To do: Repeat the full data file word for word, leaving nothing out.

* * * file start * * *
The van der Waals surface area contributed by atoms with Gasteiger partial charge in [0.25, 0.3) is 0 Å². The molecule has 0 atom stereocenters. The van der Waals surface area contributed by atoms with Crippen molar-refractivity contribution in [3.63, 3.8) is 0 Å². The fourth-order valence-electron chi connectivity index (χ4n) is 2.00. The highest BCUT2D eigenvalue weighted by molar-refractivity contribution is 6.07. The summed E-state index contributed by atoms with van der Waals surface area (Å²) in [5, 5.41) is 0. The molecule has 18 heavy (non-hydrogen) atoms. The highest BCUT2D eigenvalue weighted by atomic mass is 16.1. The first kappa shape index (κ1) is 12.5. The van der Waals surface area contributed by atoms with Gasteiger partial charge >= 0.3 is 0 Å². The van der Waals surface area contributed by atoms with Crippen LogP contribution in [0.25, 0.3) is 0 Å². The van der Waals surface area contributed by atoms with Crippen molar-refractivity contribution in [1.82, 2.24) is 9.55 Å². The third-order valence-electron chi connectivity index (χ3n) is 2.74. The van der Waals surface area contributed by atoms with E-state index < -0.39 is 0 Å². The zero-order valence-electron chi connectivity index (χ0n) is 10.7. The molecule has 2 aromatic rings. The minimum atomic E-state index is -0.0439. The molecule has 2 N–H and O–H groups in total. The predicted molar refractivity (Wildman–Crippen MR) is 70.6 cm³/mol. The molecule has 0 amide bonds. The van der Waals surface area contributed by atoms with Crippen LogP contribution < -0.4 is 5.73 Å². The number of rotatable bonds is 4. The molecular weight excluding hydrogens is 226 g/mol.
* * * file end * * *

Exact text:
The van der Waals surface area contributed by atoms with Gasteiger partial charge in [0.25, 0.3) is 0 Å². The molecule has 0 atom stereocenters. The van der Waals surface area contributed by atoms with Crippen molar-refractivity contribution in [3.63, 3.8) is 0 Å². The fourth-order valence-electron chi connectivity index (χ4n) is 2.00. The highest BCUT2D eigenvalue weighted by molar-refractivity contribution is 6.07. The summed E-state index contributed by atoms with van der Waals surface area (Å²) in [5, 5.41) is 0. The molecule has 18 heavy (non-hydrogen) atoms. The highest BCUT2D eigenvalue weighted by atomic mass is 16.1. The first kappa shape index (κ1) is 12.5. The van der Waals surface area contributed by atoms with Gasteiger partial charge >= 0.3 is 0 Å². The van der Waals surface area contributed by atoms with Crippen LogP contribution in [0.25, 0.3) is 0 Å². The van der Waals surface area contributed by atoms with Crippen molar-refractivity contribution in [1.82, 2.24) is 9.55 Å². The third-order valence-electron chi connectivity index (χ3n) is 2.74. The van der Waals surface area contributed by atoms with E-state index < -0.39 is 0 Å². The zero-order valence-electron chi connectivity index (χ0n) is 10.7. The molecule has 2 aromatic rings. The minimum atomic E-state index is -0.0439. The molecule has 2 N–H and O–H groups in total. The predicted molar refractivity (Wildman–Crippen MR) is 70.6 cm³/mol. The molecule has 0 amide bonds. The van der Waals surface area contributed by atoms with Crippen LogP contribution < -0.4 is 5.73 Å². The number of rotatable bonds is 4. The molecular weight excluding hydrogens is 226 g/mol.